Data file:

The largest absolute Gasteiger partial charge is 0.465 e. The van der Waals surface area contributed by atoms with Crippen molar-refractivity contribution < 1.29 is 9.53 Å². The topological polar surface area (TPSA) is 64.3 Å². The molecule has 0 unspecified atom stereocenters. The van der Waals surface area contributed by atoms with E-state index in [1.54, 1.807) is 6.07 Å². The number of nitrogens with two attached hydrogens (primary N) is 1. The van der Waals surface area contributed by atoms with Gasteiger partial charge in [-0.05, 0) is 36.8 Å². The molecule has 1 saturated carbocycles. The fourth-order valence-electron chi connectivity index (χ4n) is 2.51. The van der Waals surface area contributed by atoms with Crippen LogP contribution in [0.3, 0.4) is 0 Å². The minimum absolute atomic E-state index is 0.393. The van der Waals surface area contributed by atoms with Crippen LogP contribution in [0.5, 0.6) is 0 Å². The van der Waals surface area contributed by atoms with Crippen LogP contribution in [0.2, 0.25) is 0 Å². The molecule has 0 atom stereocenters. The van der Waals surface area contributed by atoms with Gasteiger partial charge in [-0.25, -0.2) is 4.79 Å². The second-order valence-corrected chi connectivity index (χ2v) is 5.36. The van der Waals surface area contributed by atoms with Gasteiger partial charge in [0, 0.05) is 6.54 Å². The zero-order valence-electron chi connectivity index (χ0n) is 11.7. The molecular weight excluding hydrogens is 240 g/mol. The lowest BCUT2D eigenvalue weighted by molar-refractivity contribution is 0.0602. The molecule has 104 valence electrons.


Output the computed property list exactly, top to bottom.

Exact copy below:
The largest absolute Gasteiger partial charge is 0.465 e. The van der Waals surface area contributed by atoms with Crippen molar-refractivity contribution < 1.29 is 9.53 Å². The topological polar surface area (TPSA) is 64.3 Å². The molecule has 0 unspecified atom stereocenters. The van der Waals surface area contributed by atoms with E-state index in [1.54, 1.807) is 6.07 Å². The number of nitrogens with two attached hydrogens (primary N) is 1. The van der Waals surface area contributed by atoms with Gasteiger partial charge in [-0.05, 0) is 36.8 Å². The molecule has 1 saturated carbocycles. The fourth-order valence-electron chi connectivity index (χ4n) is 2.51. The van der Waals surface area contributed by atoms with Crippen LogP contribution in [0.3, 0.4) is 0 Å². The minimum absolute atomic E-state index is 0.393. The van der Waals surface area contributed by atoms with Crippen LogP contribution in [0.5, 0.6) is 0 Å². The van der Waals surface area contributed by atoms with Crippen LogP contribution in [0.2, 0.25) is 0 Å². The molecule has 0 atom stereocenters. The van der Waals surface area contributed by atoms with Gasteiger partial charge in [-0.25, -0.2) is 4.79 Å². The second-order valence-corrected chi connectivity index (χ2v) is 5.36. The van der Waals surface area contributed by atoms with Gasteiger partial charge in [0, 0.05) is 6.54 Å². The zero-order valence-electron chi connectivity index (χ0n) is 11.7. The molecular weight excluding hydrogens is 240 g/mol. The lowest BCUT2D eigenvalue weighted by molar-refractivity contribution is 0.0602. The molecule has 104 valence electrons.